Dougherty: Two small late-season moves could again pay off big for Packers
GREEN BAY - Does Brian Gutekunst have the same late-season touch that Ted Thompson showed back in 2010?
We’ll find out in the next couple of months.
Gutekunst, the Green Bay Packers general manager, didn’t pull off any big trades before the league’s deadline to aid his contending team for the stretch run, so it looked like the team he had was the team he would have for the rest of 2020.
But in the last week he has taken a couple of fliers that he hopes might give his team a lift down the stretch by signing receiver Tavon Austin off the street and claiming defensive lineman Anthony Rush off waivers.
These are, by all appearances and clear thinking, small moves.
Austin was a former high draft pick (No. 8 overall in 2013) who ended up a draft bust because he was a ‘tweener (back and receiver). He has been beaten up the last few years (21 games played since 2018), hasn’t played this season because of a knee injury in training camp with San Francisco, and is getting old (29) for a guy who relies on speed. It’s not close to a given he has much left in the tank.
Rush is an even longer shot. He entered the NFL undrafted in 2019, has played in 13 games in 1⅔ seasons and is on his fifth team. This is not the résumé of somebody who’s likely to make a difference.
But this is where Thompson and 2010 are worth keeping in mind, because nobody thought Howard Green and James Starks were going to play meaningful roles in the Packers’ run to the Super Bowl, either.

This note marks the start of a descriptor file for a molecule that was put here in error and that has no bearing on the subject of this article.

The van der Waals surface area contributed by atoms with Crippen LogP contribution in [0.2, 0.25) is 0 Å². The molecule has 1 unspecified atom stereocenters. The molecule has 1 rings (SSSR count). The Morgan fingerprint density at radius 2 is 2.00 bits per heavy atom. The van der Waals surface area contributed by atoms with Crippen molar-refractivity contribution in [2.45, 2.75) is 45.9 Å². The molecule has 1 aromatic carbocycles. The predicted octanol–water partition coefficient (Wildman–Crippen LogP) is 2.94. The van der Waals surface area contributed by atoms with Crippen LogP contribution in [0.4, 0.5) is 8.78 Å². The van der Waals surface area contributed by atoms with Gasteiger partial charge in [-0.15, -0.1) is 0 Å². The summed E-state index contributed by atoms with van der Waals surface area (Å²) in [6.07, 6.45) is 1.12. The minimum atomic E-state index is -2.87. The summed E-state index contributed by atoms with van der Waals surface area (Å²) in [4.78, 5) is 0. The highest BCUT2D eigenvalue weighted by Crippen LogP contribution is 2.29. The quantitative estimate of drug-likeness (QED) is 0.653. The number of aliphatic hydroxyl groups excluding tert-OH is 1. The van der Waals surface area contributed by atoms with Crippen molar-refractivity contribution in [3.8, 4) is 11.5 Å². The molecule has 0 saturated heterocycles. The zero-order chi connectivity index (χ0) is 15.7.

When Thompson claimed him on waivers halfway through that season, Green had played for 10 teams and just been cut for the 12th time in his seven-year career. It looked like a run-of-the-mill move on the bottom of the roster, even if Thompson, unlike Ron Wolf, wasn’t a GM who churned the bottom of his roster much.
Thompson also had decided not to put Starks on injured reserve in 2010 even though the sixth-round rookie reported to camp with a hamstring injury that landed him on PUP and kept him from playing in a game until early December. Why Thompson thought a late-round running back might help his team after missing four months of practice and play is beyond me, but it turned out he was right.
He was right on both counts, in fact, and it helped him win a Super Bowl.
Green was a big (330-plus pound) man who ended up filling a much-needed niche role as a run-stopper. In the seven games before he joined the Packers, their defense ranked No. 25 in the league in rushing yards allowed. In the nine games after, they ranked No. 10. It’s not like Green was one of their better players. He was just a journeyman. Yet, he made a difference.
Starks, in the meantime, hardly looked like an answer for a team that had no running game to speak of after Ryan Grant’s season was wiped out by a knee injury in the opener. But after 29 carries in the final month of the season he became the starter in the playoffs. While he was hardly a top back, he proved an upgrade over Brandon Jackson and gave Aaron Rodgers just that little extra threat as a runner that the quarterback needed. Starks was no difference maker, yet in that season for that team he made a difference.
Can Gutekunst tap into similar magic with Austin and Rush? Nobody in their right mind is betting on it. Yet, there’s just enough there to think you shouldn’t dismiss the possibility, either.